We agree with House Speaker Greg Stumbo that illegal activities should not be decriminalized just because they are committed by juveniles.
By the same token, juvenile misbehavior should not be criminalized just because it's committed by a child who is black or lives in a place where adults call the cops on a 10-year-old who loses control, both of which are happening far too often in Kentucky.
Also, taxpayers should not be paying to lock up juveniles for doing things (running away, skipping school) that are not crimes when done by adults.
The money that's being spent on jailing juvenile status offenders and prosecuting young children could be put to much better use dealing with the problems in children's lives that produce the poor choices and bad behavior.
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A pair of bills already introduced in the House provide a good starting point for launching needed reforms, getting kids the help they need and keeping them off the track to prison. Stumbo and House Judiciary Chairman John Tilley should give them a hearing.
■ House Bill 143, sponsored by Rep. Darryl Owens, D-Louisville, establishes 11 as the age for criminal responsibility and stops the practice of criminally charging children who are 10 or younger.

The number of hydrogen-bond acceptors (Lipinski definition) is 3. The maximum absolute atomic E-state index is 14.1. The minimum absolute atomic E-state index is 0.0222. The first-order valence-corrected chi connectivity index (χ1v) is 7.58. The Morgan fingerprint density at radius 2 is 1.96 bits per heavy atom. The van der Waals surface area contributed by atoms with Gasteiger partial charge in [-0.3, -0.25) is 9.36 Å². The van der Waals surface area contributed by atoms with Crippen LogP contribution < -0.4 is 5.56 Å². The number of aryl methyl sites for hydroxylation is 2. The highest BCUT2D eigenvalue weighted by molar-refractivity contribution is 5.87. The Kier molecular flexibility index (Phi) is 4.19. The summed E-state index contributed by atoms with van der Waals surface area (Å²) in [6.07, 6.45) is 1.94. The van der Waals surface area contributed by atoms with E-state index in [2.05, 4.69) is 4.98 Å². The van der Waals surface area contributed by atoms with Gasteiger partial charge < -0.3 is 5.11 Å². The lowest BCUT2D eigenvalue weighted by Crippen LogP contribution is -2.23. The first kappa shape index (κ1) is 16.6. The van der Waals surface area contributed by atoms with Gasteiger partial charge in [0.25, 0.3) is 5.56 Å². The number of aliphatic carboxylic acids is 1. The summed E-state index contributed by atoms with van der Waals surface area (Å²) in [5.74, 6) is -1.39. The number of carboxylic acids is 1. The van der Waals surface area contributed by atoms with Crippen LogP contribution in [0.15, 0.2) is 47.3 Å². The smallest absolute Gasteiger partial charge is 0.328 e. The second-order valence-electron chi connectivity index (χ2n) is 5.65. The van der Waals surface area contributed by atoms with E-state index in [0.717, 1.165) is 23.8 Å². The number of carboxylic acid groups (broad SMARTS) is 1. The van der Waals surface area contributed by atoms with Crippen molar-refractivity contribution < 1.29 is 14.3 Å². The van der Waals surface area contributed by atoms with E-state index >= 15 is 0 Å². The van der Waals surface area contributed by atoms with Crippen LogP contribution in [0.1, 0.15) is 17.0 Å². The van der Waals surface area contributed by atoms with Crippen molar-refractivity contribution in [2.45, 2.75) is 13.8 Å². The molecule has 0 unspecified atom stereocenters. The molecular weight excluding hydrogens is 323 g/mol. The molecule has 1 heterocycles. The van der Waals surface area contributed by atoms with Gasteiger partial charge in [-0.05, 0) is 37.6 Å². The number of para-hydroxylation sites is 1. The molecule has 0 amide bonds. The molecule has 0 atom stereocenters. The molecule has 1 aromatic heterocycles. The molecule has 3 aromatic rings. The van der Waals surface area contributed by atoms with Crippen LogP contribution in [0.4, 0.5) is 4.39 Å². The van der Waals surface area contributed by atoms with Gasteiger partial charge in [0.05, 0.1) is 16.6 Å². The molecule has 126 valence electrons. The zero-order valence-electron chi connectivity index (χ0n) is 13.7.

Growing up while black shouldn't be a crime. The disproportionate criminalization of black children is especially troubling.
A Herald-Leader analysis of criminal complaints filed against Kentucky children under 11 found that black youngsters are being charged and sent to court at a significantly higher rate than their white counterparts and are less likely to have charges dismissed.
Only bad can come from labeling a 9- or 10-year-old a criminal — for the child and for society.
If HB 143 becomes law, the Administrative Office of the Courts would work with relevant agencies to make sure children get the services they need, said Patrick Yewell, executive officer of the judicial agency's family and juvenile services.
■ HB 61, sponsored by Rep. Kelly Flood, D-Lexington, reforms the state's approach to dealing with juvenile status offenders and would decrease the number of kids being detained.
Kentucky now locks up status offenders at the nation's second-highest rate.
We understand that Kentucky's child-protective services are already strained to the breaking point and desperately need more social workers and funding, some of which Gov. Steve Beshear is proposing to provide in the next budget.
But helping kids is cheaper than locking them up — in the short and long terms. It's also the right thing to do.